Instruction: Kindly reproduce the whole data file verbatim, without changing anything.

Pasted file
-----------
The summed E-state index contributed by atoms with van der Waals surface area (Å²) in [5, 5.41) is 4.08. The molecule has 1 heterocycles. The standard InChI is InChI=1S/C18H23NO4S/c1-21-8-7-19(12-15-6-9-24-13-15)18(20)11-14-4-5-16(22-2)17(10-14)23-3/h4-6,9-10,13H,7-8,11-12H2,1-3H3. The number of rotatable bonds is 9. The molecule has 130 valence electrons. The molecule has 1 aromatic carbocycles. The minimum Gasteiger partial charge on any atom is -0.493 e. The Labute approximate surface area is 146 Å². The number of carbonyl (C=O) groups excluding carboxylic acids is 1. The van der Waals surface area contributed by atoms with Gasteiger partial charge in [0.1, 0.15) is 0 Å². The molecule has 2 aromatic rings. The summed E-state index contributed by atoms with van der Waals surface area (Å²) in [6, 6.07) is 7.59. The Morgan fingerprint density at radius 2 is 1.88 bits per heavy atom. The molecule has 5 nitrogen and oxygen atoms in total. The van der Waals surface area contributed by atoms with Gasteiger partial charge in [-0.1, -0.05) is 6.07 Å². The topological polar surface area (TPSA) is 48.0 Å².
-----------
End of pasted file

The summed E-state index contributed by atoms with van der Waals surface area (Å²) in [5, 5.41) is 4.08. The molecule has 1 heterocycles. The standard InChI is InChI=1S/C18H23NO4S/c1-21-8-7-19(12-15-6-9-24-13-15)18(20)11-14-4-5-16(22-2)17(10-14)23-3/h4-6,9-10,13H,7-8,11-12H2,1-3H3. The number of rotatable bonds is 9. The molecule has 130 valence electrons. The molecule has 1 aromatic carbocycles. The minimum Gasteiger partial charge on any atom is -0.493 e. The Labute approximate surface area is 146 Å². The number of carbonyl (C=O) groups excluding carboxylic acids is 1. The van der Waals surface area contributed by atoms with Gasteiger partial charge in [0.1, 0.15) is 0 Å². The molecule has 2 aromatic rings. The summed E-state index contributed by atoms with van der Waals surface area (Å²) in [6, 6.07) is 7.59. The Morgan fingerprint density at radius 2 is 1.88 bits per heavy atom. The molecule has 5 nitrogen and oxygen atoms in total. The van der Waals surface area contributed by atoms with Gasteiger partial charge in [-0.1, -0.05) is 6.07 Å². The topological polar surface area (TPSA) is 48.0 Å².